An early resolution to the crisis is unlikely because there is a lack of trust at a number of levels. There is a lack of trust in the leadership of the Eurozone to take difficult decisions; there is a lack of trust between countries; there is a lack of trust of the banking system, and the recent revelations concerning Libor fixing and money laundering reinforce that lack of trust; and there is a lack of trust between banks, as evidenced in the dysfunctional nature of the interbank system in Europe. And as austerity measures bite ever deeper, there are limits to how much the electorate can take. Ultimately, the situation becomes increasingly economically and politically untenable.
As the Eurozone crisis impacts increasingly on the rest of the world, it again raises the question that was asked at the beginning of the crisis: can the emerging market economies decouple from the advanced economies? While there seems to be little doubt that the centre of gravity of the global economy is shifting eastwards, and the Asian economies as a bloc may be better able to withstand a renewed global downturn given increased intraregional trade, a complete decoupling is unlikely. Already a number of institutions have downgraded their emerging market growth forecasts and we have seen slowdowns in Asia and Latin America, including China, India and Brazil.
In 2010 Brazil recorded an annual growth rate of 7,5 per cent. In 2011 this had moderated to 2,7 per cent, and in the first two quarters of this 6 year, annualised growth rates of 0,8 per cent were recorded. While Chinese growth of 7,6 per cent may seem extremely fast to us, we must bear in mind that it is significantly slower than the levels previously achieved, and further moderation is expected. A recent IMF Survey viewed the slowdown in China as having been initially self-induced, to correct overheating asset markets, but more recently is due to the effects of the global slowdown.
The channels of contagion to emerging markets from the slowdown in the advanced economies are likely to be similar to those experienced in 2008. We have already seen declining emerging market exports and weaker commodity prices, although what happens in China will be an important determinant of the outlook for commodity prices. In general it will be difficult to sustain growth in many emerging markets, particularly those that are non-food commodity exporters, as well as those that have strong manufactured export markets in the advanced economies. There is also some evidence that tightness in bank lending in Europe may be impacting on the cost and availability of trade financing as well, putting further pressure on trade.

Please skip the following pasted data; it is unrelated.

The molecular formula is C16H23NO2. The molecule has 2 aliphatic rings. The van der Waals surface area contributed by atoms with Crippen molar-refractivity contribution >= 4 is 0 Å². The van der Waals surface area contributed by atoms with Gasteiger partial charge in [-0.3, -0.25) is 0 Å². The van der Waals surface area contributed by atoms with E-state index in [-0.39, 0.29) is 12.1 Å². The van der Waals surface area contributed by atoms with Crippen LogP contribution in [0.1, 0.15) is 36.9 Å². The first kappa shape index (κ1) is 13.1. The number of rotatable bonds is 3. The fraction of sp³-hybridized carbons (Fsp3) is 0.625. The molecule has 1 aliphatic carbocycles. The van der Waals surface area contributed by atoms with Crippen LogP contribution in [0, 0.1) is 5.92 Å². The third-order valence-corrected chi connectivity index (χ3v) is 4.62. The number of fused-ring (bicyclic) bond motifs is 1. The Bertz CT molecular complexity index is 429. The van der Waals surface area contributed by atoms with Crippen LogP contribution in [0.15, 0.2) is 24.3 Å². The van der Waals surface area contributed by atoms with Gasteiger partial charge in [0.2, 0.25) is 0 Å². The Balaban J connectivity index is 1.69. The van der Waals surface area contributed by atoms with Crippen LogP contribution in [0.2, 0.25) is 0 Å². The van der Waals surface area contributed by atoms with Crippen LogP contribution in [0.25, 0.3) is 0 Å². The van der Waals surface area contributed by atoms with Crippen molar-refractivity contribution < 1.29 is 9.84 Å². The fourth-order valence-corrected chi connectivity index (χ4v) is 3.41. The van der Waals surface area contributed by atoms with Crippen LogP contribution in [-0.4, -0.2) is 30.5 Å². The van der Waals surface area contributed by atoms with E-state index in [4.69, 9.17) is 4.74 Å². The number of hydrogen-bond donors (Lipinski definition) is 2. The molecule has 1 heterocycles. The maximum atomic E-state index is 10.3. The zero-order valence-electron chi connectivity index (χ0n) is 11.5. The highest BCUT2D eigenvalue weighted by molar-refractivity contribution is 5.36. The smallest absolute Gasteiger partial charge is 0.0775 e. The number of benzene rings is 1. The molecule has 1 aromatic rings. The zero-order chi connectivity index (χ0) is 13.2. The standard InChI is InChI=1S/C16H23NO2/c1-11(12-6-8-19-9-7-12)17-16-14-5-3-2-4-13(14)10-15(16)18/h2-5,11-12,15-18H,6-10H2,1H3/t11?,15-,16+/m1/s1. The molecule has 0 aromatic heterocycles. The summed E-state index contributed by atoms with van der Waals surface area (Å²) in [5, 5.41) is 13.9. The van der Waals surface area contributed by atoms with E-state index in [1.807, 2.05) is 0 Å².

Emerging markets are also being affected by the volatile risk perceptions in global financial markets and associated capital flows. In 2009/10, emerging markets were faced with strong capital inflows from advanced economies in search of yield. However, since the intensification of the Eurozone crisis in August 2011, the so-called risk-off scenarios have become dominant.
During bouts of risk aversion, the overriding concern becomes security rather than yield, and investors are prepared to pay for such security as seen in the recent negative bond yields in Germany and the negative interest rates on bank accounts in Switzerland. As capital has moved to safe havens, a number of emerging market currencies, including those of Mexico and Brazil, have depreciated significantly. This will not provide a strong stimulus to export growth if the demand is not forthcoming, but may have inflationary consequences, which may limit monetary policy flexibility. For this reason some emerging market economies have intervened to prevent excessive depreciations.
Increased intraregional trade has been an important contributor to the resilience of the Asian economies. The recent emergence of sub-Saharan Africa as a significant growth region, with growth rates in excess of 5 per cent in the past 3 years, has been instrumental in helping cushion South African exports from the global crisis.